Interactive art exhibits inspired by feminist writer Gloria Anzaldúa and created by Wright State University English department graduate students will be unveiled in a community setting to heighten awareness about borders and gentrification.
The community art show on April 6 is part of First Friday, which features art and entertainment in downtown Dayton. The show, which runs from 5 to 9 p.m., is hosted by the El Rincón Art Studio in the Front Street Building, 1001 E. 2nd St. It is free and open to the public.
The show will feature an Anzaldúa-inspired painting, a sculpture, a map of the economic and social “border” between East Dayton and Oakwood, readings, and a vibrant, interactive exhibit of photos and transparent masks that can be moved around by members of the community to express their ideas.
The show is part of a project in a class on Anzaldúa taught by Kelli Zaytoun, professor of English language and literatures and an Anzaldúa scholar.
Anzaldúa, who died in 2004, was an acclaimed fiction writer, poet, activist and cultural theorist. She is considered a founder of the Chicana feminist movement and is perhaps best known for her book “Borderlands/La Frontera,” a semi-autobiographical work that includes prose and poems that interrogate the borders between ethnic groups, languages, world views, genders and sexualities.
“She is known for her work in border theory, looking at the relationship between physical borders and identity,” said Zaytoun. “She wasn’t just interested in physical location, but psychological borders, sexual borders, spiritual borders.”
The art exhibit is titled “Coyolxauhqui,” a name used by Anzaldúa in reference to a leader of the southern star gods in Aztec mythology who was dismembered during an attack. The title is meant to present the idea of creation by reassembly through the strength of people’s individual identities.
The art show is being spearheaded by Dylan Colvin, a master’s student in humanities and English rhetoric from Dayton, and artist Andy A. Espino, owner of the El Rincón Art Studio.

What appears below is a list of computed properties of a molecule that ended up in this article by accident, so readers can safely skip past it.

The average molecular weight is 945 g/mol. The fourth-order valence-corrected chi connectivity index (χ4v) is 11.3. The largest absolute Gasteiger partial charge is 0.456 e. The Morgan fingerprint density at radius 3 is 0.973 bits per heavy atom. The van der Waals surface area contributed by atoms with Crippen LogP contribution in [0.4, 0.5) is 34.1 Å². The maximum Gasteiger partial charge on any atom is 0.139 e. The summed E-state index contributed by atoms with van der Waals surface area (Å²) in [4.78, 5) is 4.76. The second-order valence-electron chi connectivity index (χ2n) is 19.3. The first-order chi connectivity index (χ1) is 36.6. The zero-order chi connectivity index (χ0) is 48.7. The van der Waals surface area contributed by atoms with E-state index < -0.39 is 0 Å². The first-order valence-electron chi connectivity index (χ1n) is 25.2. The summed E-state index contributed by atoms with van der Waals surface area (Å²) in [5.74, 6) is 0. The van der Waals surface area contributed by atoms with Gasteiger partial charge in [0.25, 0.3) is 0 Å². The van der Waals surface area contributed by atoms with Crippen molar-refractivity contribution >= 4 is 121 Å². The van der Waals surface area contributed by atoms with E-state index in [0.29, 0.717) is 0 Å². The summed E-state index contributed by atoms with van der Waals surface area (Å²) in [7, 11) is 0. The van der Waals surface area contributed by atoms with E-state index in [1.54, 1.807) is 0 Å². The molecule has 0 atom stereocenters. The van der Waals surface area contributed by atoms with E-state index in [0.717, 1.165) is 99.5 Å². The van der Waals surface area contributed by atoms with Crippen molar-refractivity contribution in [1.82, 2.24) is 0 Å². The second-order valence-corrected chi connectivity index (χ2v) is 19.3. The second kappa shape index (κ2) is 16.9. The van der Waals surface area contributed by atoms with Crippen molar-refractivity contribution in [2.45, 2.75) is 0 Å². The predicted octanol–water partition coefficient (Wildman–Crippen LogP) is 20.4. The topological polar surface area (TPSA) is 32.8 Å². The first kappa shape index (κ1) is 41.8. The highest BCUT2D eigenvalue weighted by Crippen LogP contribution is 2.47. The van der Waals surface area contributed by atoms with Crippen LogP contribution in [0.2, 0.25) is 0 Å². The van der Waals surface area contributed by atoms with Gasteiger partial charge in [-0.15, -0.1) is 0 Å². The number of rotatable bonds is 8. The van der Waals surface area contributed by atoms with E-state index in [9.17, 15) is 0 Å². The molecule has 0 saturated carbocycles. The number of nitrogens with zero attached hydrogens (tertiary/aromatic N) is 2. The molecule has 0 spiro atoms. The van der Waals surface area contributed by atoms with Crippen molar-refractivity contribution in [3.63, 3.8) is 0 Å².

“He likes art, and I like activism,” said Colvin. “We’re using the Coyolxauhqui concept to have people create this idea of what community looks like to each of us. We need to let voices from all over Dayton blossom.”
Christina Puntasecca Luiggi, a master’s student in English literature from Las Cruces, New Mexico, is adding to the artwork photos she took during a visit to Pilsen, a historically Mexican-American neighborhood on the west side of Chicago that is struggling with gentrification. Mostly white homeowners and white-owned businesses have been displacing Mexicans and Mexican-owned businesses there.
“I saw these murals that spoke to immigration policy and resistance in these really powerful ways that you just couldn’t deny,” said Luiggi. “There were activist posters posted to every surface that said things like, ‘Who Did You Displace Today?’ and describing what your business transactions in the neighborhood are actually doing.”
The artwork will include an array of transparent masks from Luiggi that will overlap and be designed to express the complexities of gentrification.
“I like to think Anzaldúa would like the idea of this project in the community,” Luiggi said. “And especially right now when we’re having a lot of conversations about borders and immigration and Dayton being a sanctuary city. It’s really important to put a human face to the issue through artistic mediums.”
Luiggi said Zaytoun’s class has enabled her to connect ideas that don’t necessarily fit into conventional frameworks.
“Gloria Anzaldúa’s writing is personal to me so there has been a lot of opportunity for personal growth,” Luiggi said. “But it has also enabled me to have difficult conversations with people who come from really different spaces.”
Colvin said the class has helped her better understand other people’s points of view by understanding that each person can be “many things.”
“You don’t have to pick an identity with which to live your life by,” Colvin said. “We have a fluidity with which to understand experiences.”
Zaytoun said Anzaldúa’s work has a special resonance in today’s environment.
“Anzaldúa is important right now because I think we’re having a problem as a country with trying to understand what it means to be an American, what it means to be America,” said Zaytoun. “When do you put up a border and when do you tear it down and how do you do something in between?”